Semester of Graduation

Spring 2018


Master of Science (MS)


Renewable Natural Resources

Document Type



The American Woodcock (Scolopax minor) is a migratory upland game species occurring across much of eastern North America. Across its breeding range in the northern U.S. and southern Canada, this species has experienced significant, pervasive declines over the last half century. As woodcock populations continue to decline, active habitat management for this species has become increasingly important.

The state of Louisiana has substantial amounts of woodcock habitat and receives wintering birds from across the woodcock range. However, few data exist regarding survival rates, habitat utilization, and movement patterns across the state.

In order to better manage for woodcock habitat in Louisiana, fine scale data on woodcock habitat utilization and spatiotemporal movement patterns are needed. Past studies on woodcock habitat selection have relied predominantly on VHF telemetry, which require an observer to manually track in on woodcock to gather location information.

Our study employed both GPS and VHF tags on woodcock to gather high resolution movement data in order to evaluate survival, habitat use, and movement patterns of woodcock in Louisiana. We were further able to utilize these data to compare VHF and GPS approaches to habitat sampling.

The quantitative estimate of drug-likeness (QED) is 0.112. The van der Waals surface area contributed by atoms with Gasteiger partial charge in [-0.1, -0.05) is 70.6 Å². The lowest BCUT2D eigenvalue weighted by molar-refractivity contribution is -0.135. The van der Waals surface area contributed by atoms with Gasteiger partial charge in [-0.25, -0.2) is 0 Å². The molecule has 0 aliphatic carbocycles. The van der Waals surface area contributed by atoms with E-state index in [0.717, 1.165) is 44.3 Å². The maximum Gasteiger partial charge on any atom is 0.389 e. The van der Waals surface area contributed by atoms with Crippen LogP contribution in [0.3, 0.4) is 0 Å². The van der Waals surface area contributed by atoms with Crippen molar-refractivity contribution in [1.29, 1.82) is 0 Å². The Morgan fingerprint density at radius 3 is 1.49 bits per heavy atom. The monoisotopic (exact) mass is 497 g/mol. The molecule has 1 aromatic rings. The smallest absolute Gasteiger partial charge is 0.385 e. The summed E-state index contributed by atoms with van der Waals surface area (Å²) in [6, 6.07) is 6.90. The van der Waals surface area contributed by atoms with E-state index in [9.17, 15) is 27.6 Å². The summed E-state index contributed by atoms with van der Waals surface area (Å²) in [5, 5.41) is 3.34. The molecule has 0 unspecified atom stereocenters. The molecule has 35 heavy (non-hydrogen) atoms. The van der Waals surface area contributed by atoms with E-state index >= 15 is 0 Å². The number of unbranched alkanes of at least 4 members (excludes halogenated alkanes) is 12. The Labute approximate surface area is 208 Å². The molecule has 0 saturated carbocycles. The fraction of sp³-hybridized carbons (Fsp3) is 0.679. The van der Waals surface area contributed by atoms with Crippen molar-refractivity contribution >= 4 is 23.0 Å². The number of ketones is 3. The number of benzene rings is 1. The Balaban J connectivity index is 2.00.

Our results suggest that survival rates in Louisiana may be lower than those on the breeding ground, particularly in an area with localized hunting pressure. Mean home range size (Minimum Convex Polygons) was 743 m2 during diurnal periods and 918 m2 during nocturnal periods. Mean hourly movement rate was very similar between day (23 m/hour) and night (26 m/hour). Mean distance traveled between diurnal and nocturnal MCPs was 0.65 km. Simulated random sampling locations which were based on “VHF” points subset from the GPS tags demonstrated that many sampling locations fell within the utilization area of the individual sampling.



Committee Chair

Collier, Bret



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